For the electrical insulation of the coil heads 6, 7 from the end faces of the rotor stack 2 and from the rotor shaft 1 radially below the coil heads 6, 7, insulating end discs 3, 8 with radially formed-on sleeve-shaped collars 31, 81 surrounding the rotor shaft 1 in the vicinity of the coil heads 6, 7 are provided. At the free axial end of the collar 31 of the one insulating end disc 3, a sleeve 4 is integrally formed which can be set-off axially and serves, according to the invention, for insulating the remaining bare rotor shaft region between the commutator 5 and the collar 31, and which can be matched in length due to its capability of being upset or axially collapsible, as will be described in more detail below, up to the longitudinal mounting dimension d when the commutator is pressed on.

FIG. 2 shows, in an enlarged detail view, a sleeve 4 which is integrated, formed at the collar 31 of the insulating end disc 3, and the radial wall thickness of which is reduced from that of the collar 31.

FIGS. 3 and 4 show in a detailed portion of the rotor arrangement according to FIG. 1, the process of slipping-on the commutator 5 and of the simultaneous up-setting of the sleeve 4. FIG. 3 shows the condition of the commutator 5 which has just been slipped on the rotor shaft 1 and is being moved toward the sleeve 4 in the direction of the arrow. During further axial pushing-on of the commutator 5, the sleeve 4 is then upset by being automatically axially collapsible as clearly illustrated in FIG. 4, until the commutator 5 has reached its end position corresponding to the longitudinal mounting dimension.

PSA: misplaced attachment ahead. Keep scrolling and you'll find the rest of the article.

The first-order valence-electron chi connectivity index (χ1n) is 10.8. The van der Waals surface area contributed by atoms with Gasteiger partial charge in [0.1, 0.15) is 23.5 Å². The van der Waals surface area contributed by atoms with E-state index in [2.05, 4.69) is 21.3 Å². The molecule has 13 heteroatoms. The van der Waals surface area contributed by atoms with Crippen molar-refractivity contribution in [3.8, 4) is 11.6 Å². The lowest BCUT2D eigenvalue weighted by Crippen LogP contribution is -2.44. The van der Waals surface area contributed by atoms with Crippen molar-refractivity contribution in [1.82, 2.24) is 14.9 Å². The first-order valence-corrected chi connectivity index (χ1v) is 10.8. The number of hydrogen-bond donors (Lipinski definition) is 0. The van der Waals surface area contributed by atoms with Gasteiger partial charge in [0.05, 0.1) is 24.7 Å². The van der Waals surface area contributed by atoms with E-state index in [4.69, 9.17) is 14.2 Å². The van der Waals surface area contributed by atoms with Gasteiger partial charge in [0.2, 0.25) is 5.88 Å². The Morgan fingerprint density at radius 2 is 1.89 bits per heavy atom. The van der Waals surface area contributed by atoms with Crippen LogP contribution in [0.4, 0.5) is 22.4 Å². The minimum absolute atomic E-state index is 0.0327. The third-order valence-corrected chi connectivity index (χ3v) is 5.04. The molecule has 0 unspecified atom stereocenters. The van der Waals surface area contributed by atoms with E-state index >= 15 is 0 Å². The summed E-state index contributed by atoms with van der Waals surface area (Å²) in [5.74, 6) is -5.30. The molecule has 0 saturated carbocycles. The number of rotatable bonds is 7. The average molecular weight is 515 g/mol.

Patent Citations
Cited PatentFiling datePublication dateApplicantTitle
US3213307 *Sep 13, 1962Oct 19, 1965Skil CorpCommutator connections support construction
US3917967 *Jan 17, 1974Nov 4, 1975Rockwell International CorpElectric motor armature construction
US4121127 *Feb 15, 1977Oct 17, 1978Siemens AktiengesellschaftExternal-rotor type drum motor
US4199861 *Feb 14, 1979Apr 29, 1980A. O. Smith CorporationMethod of making an end play control assembly
DE1010624B *Jan 21, 1955Jun 19, 1957Bosch Gmbh RobertAnker fuer elektrische Maschinen
DE7931678U1 *Nov 9, 1979Feb 7, 1980Robert Bosch Gmbh, 7000 StuttgartTitle not available
DE8428085U1 *Sep 24, 1984Jul 18, 1985Siemens Ag, 1000 Berlin Und 8000 Muenchen, DeTitle not available
FR1549359A * Title not available
FR2170835A1 * Title not available
Non-Patent Citations
Reference
1 *Patent Abstracts of Japan (56 49651 dated May 6, 1981), vol. 5, No. 109, Jul. 15, 1981.
2Patent Abstracts of Japan (56-49651 dated May 6, 1981), vol. 5, No. 109, Jul. 15, 1981.
Referenced by